Childhood sight impairment: a 10-year picture

Journal Article

Abstract

INTRODUCTION: Registering a child as visually impaired is a potentially traumatic, but necessary, milestone in paediatric ophthalmology. Registration enables the provision of services essential to maximise the child's potential. PURPOSE: This study was carried out to investigate the changes over a 10-year period in the rates of registration of childhood blindness at a tertiary paediatric ophthalmology department. Particular attention was given to diagnosis, whether the disease was preventable, time to registration, age at registration, and the socioeconomic status of the patient's family. METHODS: A retrospective analysis of all children registered blind or partially sighted over a 10-year period until December 2006. RESULTS: A total of 256 children were registered blind or partially sighted over the 10 years. All cases were analysed. Of these, 58.2% were male and the average age at registration was 76 months; 52.0% were registered as severely sight-impaired. The most common primary diagnosis was cerebral visual impairment (CVI) in 27% cases, followed by optic atrophy in 16%, and the commonest anatomical site involved was the retina in 30.9%. An average of 25.6 (SD 8.0) registrations were carried out each year. The number of registrations per year is increasing. Seven cases (2.7%) were deemed avoidable and 61 cases (23.8%) were deemed potentially treatable. The mean index of multiple deprivation (IMD) score for the English cases (45.1) was significantly higher than of the surrounding area (P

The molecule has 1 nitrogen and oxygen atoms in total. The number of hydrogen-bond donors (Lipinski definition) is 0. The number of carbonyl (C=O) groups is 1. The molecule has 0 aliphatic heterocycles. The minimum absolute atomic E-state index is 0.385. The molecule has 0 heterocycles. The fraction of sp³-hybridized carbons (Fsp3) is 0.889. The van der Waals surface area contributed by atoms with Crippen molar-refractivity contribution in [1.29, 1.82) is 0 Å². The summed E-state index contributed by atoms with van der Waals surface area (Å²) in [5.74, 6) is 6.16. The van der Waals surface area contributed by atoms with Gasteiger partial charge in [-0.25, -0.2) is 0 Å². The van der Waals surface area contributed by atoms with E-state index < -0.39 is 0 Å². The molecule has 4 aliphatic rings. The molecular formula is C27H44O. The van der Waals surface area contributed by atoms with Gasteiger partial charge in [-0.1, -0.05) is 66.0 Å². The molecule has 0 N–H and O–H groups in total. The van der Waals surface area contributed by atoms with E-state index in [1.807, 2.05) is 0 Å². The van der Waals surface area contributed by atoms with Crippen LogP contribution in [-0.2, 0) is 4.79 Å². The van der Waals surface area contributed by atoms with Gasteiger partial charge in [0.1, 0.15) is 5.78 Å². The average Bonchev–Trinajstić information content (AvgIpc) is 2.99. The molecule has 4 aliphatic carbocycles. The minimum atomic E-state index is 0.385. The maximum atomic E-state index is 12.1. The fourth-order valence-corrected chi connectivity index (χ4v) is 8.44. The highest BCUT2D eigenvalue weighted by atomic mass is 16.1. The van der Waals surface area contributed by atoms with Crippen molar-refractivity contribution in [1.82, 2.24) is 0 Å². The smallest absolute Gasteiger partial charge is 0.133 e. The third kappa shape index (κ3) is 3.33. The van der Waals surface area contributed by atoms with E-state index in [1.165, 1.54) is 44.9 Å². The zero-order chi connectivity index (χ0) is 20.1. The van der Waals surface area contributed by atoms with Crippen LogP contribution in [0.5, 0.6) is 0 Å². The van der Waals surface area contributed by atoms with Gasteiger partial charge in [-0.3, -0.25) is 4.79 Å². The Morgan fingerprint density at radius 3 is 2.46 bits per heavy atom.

Journal

Eye (Lond)Eye (Lond)

Volume

24

Number of Pages

112-7

Year of Publication

2010

Notes

Durnian, J M<br/>Cheeseman, R<br/>Kumar, A<br/>Raja, V<br/>Newman, W<br/>Chandna, A<br/>eng<br/>England<br/>Eye (Lond). 2010 Jan;24(1):112-7. doi: 10.1038/eye.2009.32. Epub 2009 Feb 27.